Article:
Your Life, The Musical

November 22, 2010 by  
Filed under A-ha! Space

The songbirds are going on... by Per Ola Wiberg - Powi on flickr

It probably comes as no surprise to you that I love movie musicals. I’m one of “those” people who, although we don’t seem to have any distinguishing physical characteristics or markedly different facial features (I don’t think?), we nonetheless seem to radiate an aura of “Judy Garland is my idol. I know every Gershwin and/or Rodgers & Hammerstein song ever written. If I could be Ginger Rogers to RKO’s Fred Astaire, I would do it.”

I saw my first movie musical, The Wizard of Oz, when I was six and my second, Annie, when I was eight. But it was The Sound of Music when I was nine that really changed the world for me. This was the first film I saw that actually made me ache with delight, and I was absolutely heartbroken when the movie had to end.

The Sound of Music paved the way for other movie musicals to follow: The Music Man, Mary Poppins, Meet Me in St. Louis, My Fair Lady, Funny Girl, Fiddler on the Roof, Holiday Inn, White Christmas, Grease, Yentl, the list goes on. The truth was, with The Sound of Music I had been hooked and forever would be. Julie Andrews and her little troupe of von Trapp Family Singers with the first little Do of their Do-Re-Mi had touched the strings of my heart, and I didn’t want the music to end.

Perhaps it is not so coincidental then that, at the age of nine, two other key things also happened:

  1. I began playing my flute, a passion that would endure for 13 years
  2. I began to sing

In middle and high school, there were few activities I engaged in that didn’t involve music of a sort: I was in the school marching and concert bands, a local youth symphony, and the select girls’ choir. If I wasn’t playing it or singing it, I was listening to it or dancing to it. The hills were alive indeed (and the beach and the football field and the … well, you get the idea).

So why am I telling you all of this today? Maybe it’s because over the years, I have discovered a few things about harmony that I think are quite a propos to our lives, and maybe you will think so too. Here are just a handful of them:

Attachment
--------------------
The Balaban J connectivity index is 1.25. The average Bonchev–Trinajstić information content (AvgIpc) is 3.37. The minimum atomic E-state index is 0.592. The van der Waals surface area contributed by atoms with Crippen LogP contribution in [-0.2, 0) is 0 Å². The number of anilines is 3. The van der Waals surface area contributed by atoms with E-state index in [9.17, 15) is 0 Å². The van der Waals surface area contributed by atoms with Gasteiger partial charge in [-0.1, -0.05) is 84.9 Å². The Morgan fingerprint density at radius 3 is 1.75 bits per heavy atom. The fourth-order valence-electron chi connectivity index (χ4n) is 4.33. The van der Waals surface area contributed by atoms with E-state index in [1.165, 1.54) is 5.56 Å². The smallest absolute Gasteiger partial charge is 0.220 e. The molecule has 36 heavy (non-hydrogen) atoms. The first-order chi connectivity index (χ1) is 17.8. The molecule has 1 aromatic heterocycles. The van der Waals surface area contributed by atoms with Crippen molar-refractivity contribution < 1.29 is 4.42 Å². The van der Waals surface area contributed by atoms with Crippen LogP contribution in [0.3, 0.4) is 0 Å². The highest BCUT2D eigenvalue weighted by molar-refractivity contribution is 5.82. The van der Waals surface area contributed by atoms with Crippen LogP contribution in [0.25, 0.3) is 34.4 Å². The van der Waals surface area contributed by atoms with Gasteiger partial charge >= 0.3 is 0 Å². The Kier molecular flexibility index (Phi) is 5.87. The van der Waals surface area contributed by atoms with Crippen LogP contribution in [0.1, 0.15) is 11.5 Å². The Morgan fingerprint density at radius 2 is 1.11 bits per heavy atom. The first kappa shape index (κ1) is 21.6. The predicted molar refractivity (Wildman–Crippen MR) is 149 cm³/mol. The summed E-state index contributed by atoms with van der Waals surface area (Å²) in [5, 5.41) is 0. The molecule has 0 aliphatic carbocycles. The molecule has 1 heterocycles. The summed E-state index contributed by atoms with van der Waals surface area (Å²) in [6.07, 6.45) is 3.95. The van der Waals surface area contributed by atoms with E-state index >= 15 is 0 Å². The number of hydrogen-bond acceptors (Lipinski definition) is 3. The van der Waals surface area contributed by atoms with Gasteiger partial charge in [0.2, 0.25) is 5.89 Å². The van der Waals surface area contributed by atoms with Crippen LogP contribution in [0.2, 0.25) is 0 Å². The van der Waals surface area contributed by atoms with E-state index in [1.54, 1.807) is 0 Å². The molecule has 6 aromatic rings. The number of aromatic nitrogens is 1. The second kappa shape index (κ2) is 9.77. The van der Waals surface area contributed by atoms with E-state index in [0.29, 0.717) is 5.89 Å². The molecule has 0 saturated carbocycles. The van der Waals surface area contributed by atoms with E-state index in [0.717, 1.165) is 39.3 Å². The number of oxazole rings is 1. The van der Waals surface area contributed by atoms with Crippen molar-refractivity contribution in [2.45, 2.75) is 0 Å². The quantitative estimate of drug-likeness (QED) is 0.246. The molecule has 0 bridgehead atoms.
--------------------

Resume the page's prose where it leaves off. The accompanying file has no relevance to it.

Harmony isn’t a solo act. For harmony to occur, there have to be at least two “voices” working together. Except for certain instrumental exceptions (notably, the string instruments … and the harmonica), most harmony can’t occur with just one instrument or one voice alone. Another “voice” is required to produce that tonal difference that we call a chord, and which we call harmony and, therefore, say, “It is good.” So, too, in our own lives do we find harmony not when we act alone but when we act in concert with someone or something else.

Harmony is two “voices” working together. The beautiful sound that we know of as harmony occurs when the two or more voices we’re listening to are not each “doing their own thing.” (We can’t all be opera divas belting out magnificent arias at every turn.)  But while it’s true that our voices may be sounding different notes – and may even be moving at different speeds – there is a method to the madness of harmony that says that, while this may be true, the two (or more) are nonetheless working towards the same end, and this end is something we desire. Here’s a fun example of how two very different voices can nonetheless somehow become one harmonious song:

Harmony involves listening. For many years, the majority of the harmonizing I did was what was written for me on the page of a musical song sheet. All I had to do was read the music, and I could trust that whatever harmony (if any) that was requested of me would be taken care of without so much as a second’s thought from me. But then one day I was thrown into a situation where I needed to be able to harmonize without the gift of a musical score. And that’s the day I learned to listen. To truly find the right note of harmony, the note that will complement the notes of the other people singing or playing around you, you have to first know what note it is they’re singing or playing. Harmony can’t happen in a bubble; it asks of us that we open our ears to the melody going on around us and then, having heard, contribute our own verse or refrain.